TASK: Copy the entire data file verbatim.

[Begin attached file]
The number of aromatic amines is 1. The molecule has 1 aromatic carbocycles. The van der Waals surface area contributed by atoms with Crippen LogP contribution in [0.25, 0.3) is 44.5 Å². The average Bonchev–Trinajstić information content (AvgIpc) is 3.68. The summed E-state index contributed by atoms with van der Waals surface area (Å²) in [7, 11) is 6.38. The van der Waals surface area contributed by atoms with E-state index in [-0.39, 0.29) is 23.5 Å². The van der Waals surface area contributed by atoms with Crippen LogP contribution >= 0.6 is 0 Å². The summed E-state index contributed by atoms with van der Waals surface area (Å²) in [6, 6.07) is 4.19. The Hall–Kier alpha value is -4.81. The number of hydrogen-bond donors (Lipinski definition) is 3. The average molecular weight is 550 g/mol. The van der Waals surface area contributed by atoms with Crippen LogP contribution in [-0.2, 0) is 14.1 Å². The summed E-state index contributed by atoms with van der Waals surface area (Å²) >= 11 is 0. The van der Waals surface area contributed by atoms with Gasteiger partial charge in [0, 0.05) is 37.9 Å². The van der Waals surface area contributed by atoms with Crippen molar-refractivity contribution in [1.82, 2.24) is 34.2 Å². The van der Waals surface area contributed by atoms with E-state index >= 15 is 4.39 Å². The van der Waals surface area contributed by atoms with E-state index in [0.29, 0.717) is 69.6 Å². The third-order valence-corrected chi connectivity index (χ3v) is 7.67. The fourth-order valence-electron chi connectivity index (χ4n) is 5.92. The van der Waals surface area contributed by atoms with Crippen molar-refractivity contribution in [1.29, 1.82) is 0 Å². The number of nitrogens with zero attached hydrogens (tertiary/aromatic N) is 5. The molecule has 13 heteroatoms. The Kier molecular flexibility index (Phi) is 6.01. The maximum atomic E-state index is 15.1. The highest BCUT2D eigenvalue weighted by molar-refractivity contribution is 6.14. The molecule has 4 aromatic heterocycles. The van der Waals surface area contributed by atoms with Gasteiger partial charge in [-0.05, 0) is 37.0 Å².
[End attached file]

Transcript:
The number of aromatic amines is 1. The molecule has 1 aromatic carbocycles. The van der Waals surface area contributed by atoms with Crippen LogP contribution in [0.25, 0.3) is 44.5 Å². The average Bonchev–Trinajstić information content (AvgIpc) is 3.68. The summed E-state index contributed by atoms with van der Waals surface area (Å²) in [7, 11) is 6.38. The van der Waals surface area contributed by atoms with E-state index in [-0.39, 0.29) is 23.5 Å². The van der Waals surface area contributed by atoms with Crippen LogP contribution >= 0.6 is 0 Å². The summed E-state index contributed by atoms with van der Waals surface area (Å²) in [6, 6.07) is 4.19. The Hall–Kier alpha value is -4.81. The number of hydrogen-bond donors (Lipinski definition) is 3. The average molecular weight is 550 g/mol. The van der Waals surface area contributed by atoms with Crippen LogP contribution in [-0.2, 0) is 14.1 Å². The summed E-state index contributed by atoms with van der Waals surface area (Å²) >= 11 is 0. The van der Waals surface area contributed by atoms with Gasteiger partial charge in [0, 0.05) is 37.9 Å². The van der Waals surface area contributed by atoms with Crippen molar-refractivity contribution in [1.82, 2.24) is 34.2 Å². The van der Waals surface area contributed by atoms with E-state index >= 15 is 4.39 Å². The van der Waals surface area contributed by atoms with E-state index in [0.29, 0.717) is 69.6 Å². The third-order valence-corrected chi connectivity index (χ3v) is 7.67. The fourth-order valence-electron chi connectivity index (χ4n) is 5.92. The van der Waals surface area contributed by atoms with Crippen molar-refractivity contribution in [1.29, 1.82) is 0 Å². The number of nitrogens with zero attached hydrogens (tertiary/aromatic N) is 5. The molecule has 13 heteroatoms. The Kier molecular flexibility index (Phi) is 6.01. The maximum atomic E-state index is 15.1. The highest BCUT2D eigenvalue weighted by molar-refractivity contribution is 6.14. The molecule has 4 aromatic heterocycles. The van der Waals surface area contributed by atoms with Gasteiger partial charge in [-0.05, 0) is 37.0 Å².